Now merge "doubles" and for each find the shortest connected edge using the new topology node "Edges of Vertex". Because you want to access this information later in the edge domain to delete "unused" edges, create a mapping simply by positioning the points on the XYZ = edge's index, then for each edge you can check if a point was moved to its index as XYZ: Above I also repeat it for the 2nd and 3rd nearest and it should be clear how to continue adding more nearest. You could make the number of nearest elements dynamic, by repeating the quadratic "Instance on Points" self on self trick in order to produce more points for the "map": This time I used anonymous capture attributes to show that you can. I also added a check for min/max length because Urfbs asked for it. ## Part 3: Display the result

Here's the result as well as the missing part of the node tree to accomplish it - just in case the .blend file is unavailable: Even if this one is not as elegant as the one of quellenform, I will explain it as just another way to solve the task.    # The Algorithm

First, we create a copy of the point cloud for every point in the cloud. We store the original index at every point in this cloud. Only, this copy does not include the original point itself. Then we take every combination of point and correlating point set, calculate the distance to this point for every point in the set and store this value at the point in the set.

We create another copy of the original point cloud and place every point of this cloud on the x-axis. These points are placed in a distance, that is greater than the maximum of all distances that we computed before. Every of these points represents the index of an original point.

Now, for every of the above created point sets, we place the points of the set in z-direction above the corresponding index point. And we place them in the distance that we computed before (z = distance). Starting at the original points, this allows us to access the index point based on the index of the original point. Using the index point, we can find the nearest point of the generated sets. And using the index, that we stored at this point, we can access the position of the original point. Finally, this allows us, to draw a line from the starting point to this point, which is the closest point in the original set.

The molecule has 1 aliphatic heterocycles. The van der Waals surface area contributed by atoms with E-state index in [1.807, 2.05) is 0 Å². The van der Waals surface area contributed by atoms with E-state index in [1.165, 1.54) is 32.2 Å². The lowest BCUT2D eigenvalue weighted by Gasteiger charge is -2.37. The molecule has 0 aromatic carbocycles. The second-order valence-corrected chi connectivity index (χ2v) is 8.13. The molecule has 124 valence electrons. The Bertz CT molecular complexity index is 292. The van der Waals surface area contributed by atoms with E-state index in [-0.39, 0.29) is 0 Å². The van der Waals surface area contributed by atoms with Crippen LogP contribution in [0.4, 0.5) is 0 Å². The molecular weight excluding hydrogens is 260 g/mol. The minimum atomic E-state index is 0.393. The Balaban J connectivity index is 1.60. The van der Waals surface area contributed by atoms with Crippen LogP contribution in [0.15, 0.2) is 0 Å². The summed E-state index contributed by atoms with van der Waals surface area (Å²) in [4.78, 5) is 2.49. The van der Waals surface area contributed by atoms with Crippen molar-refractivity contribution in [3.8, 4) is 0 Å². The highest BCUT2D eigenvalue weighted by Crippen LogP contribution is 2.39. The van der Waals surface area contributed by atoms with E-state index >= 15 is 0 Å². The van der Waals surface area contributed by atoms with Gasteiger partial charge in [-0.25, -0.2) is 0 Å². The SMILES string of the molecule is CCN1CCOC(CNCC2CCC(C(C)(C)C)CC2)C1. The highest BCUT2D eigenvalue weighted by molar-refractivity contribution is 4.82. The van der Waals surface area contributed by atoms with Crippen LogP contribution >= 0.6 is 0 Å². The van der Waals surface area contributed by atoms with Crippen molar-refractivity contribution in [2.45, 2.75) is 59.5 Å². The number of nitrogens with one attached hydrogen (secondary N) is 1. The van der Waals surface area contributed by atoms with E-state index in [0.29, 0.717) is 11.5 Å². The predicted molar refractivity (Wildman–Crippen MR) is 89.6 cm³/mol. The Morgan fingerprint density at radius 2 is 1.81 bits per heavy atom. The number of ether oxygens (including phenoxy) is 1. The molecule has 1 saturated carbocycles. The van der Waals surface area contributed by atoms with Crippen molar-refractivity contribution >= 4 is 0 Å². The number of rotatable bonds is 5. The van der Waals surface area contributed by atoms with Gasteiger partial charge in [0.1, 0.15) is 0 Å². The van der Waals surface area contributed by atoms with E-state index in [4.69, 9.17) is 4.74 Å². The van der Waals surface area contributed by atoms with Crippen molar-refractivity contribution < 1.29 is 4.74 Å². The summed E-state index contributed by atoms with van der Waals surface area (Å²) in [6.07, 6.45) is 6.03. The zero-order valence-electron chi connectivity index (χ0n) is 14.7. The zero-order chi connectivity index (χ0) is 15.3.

# Implementing the Algorithm First the index of every original point is saved as the Group ID at the point by using a Capture Attribute node. Next a Mesh Line with N-1 points is initialized on every of these points. The original Mesh Line Index is conserved by using a Capture Attribute node again.

As we want to skip a different point in every subset, we use the Mesh Line Index to calculate the “Original Index” for every point. Then we place every point of the Mesh Lines directly on the original points, so that we can use them to calculate distances.

Now that everything is prepared and in place, calculating the distances for every combination of 2 points is easy: The distance value is saved at the points of the N*(N-1) points by using a Capture Attribute node.

The distance values allow us, to place all points in the manner that is displayed in the first image up above. These are the nodes, used for doing this: Next, the index of the closest original point is stored at every point in the N*(N-1) points with a Capture Attribute node.

Finally, the lines are created. We start by placing the first point of every line directly on one of the original points: To place the second point of each line, we get the index of the closest point from the point cloud based on the starting point index of each line. We use this index in order to read the position of the original point and place the second point of the current line directly on it.

The only thing left to do is, to merge all points by distance and visualize the result. • helloAndre, is there a way to adjust how far the points get connected? like a distance threshold Nov 5, 2022 at 15:47
• @Urfbs see my answer May 27 at 21:36